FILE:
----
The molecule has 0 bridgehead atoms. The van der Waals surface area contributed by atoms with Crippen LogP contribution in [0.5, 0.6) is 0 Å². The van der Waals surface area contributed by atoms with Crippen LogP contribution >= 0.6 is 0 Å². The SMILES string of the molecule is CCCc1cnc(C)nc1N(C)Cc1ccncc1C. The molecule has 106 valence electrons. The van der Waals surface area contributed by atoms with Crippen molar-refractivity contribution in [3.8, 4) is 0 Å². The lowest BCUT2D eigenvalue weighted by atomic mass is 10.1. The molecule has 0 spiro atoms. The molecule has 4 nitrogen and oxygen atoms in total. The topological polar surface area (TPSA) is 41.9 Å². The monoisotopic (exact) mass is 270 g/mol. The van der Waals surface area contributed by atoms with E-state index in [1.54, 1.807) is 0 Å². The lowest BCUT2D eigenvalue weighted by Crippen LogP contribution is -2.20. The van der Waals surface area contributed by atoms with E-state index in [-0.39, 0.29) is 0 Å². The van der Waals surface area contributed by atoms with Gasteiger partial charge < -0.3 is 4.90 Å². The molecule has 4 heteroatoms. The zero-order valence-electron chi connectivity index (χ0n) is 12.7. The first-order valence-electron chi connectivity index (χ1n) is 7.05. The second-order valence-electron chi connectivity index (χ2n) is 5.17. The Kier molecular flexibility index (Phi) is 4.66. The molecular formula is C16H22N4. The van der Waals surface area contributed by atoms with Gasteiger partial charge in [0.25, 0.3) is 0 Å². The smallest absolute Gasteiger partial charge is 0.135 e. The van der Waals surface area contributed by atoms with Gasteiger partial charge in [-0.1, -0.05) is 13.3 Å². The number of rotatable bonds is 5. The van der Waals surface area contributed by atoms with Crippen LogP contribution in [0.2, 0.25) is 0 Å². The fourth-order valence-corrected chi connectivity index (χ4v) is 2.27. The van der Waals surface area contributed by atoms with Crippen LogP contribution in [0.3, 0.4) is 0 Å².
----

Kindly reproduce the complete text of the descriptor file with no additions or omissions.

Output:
The molecule has 0 bridgehead atoms. The van der Waals surface area contributed by atoms with Crippen LogP contribution in [0.5, 0.6) is 0 Å². The van der Waals surface area contributed by atoms with Crippen LogP contribution >= 0.6 is 0 Å². The SMILES string of the molecule is CCCc1cnc(C)nc1N(C)Cc1ccncc1C. The molecule has 106 valence electrons. The van der Waals surface area contributed by atoms with Crippen molar-refractivity contribution in [3.8, 4) is 0 Å². The lowest BCUT2D eigenvalue weighted by atomic mass is 10.1. The molecule has 0 spiro atoms. The molecule has 4 nitrogen and oxygen atoms in total. The topological polar surface area (TPSA) is 41.9 Å². The monoisotopic (exact) mass is 270 g/mol. The van der Waals surface area contributed by atoms with E-state index in [1.54, 1.807) is 0 Å². The lowest BCUT2D eigenvalue weighted by Crippen LogP contribution is -2.20. The van der Waals surface area contributed by atoms with E-state index in [-0.39, 0.29) is 0 Å². The van der Waals surface area contributed by atoms with Gasteiger partial charge < -0.3 is 4.90 Å². The molecule has 4 heteroatoms. The zero-order valence-electron chi connectivity index (χ0n) is 12.7. The first-order valence-electron chi connectivity index (χ1n) is 7.05. The second-order valence-electron chi connectivity index (χ2n) is 5.17. The Kier molecular flexibility index (Phi) is 4.66. The molecular formula is C16H22N4. The van der Waals surface area contributed by atoms with Gasteiger partial charge in [0.25, 0.3) is 0 Å². The smallest absolute Gasteiger partial charge is 0.135 e. The van der Waals surface area contributed by atoms with Gasteiger partial charge in [-0.1, -0.05) is 13.3 Å². The number of rotatable bonds is 5. The van der Waals surface area contributed by atoms with Crippen LogP contribution in [0.2, 0.25) is 0 Å². The fourth-order valence-corrected chi connectivity index (χ4v) is 2.27. The van der Waals surface area contributed by atoms with Crippen LogP contribution in [0.3, 0.4) is 0 Å².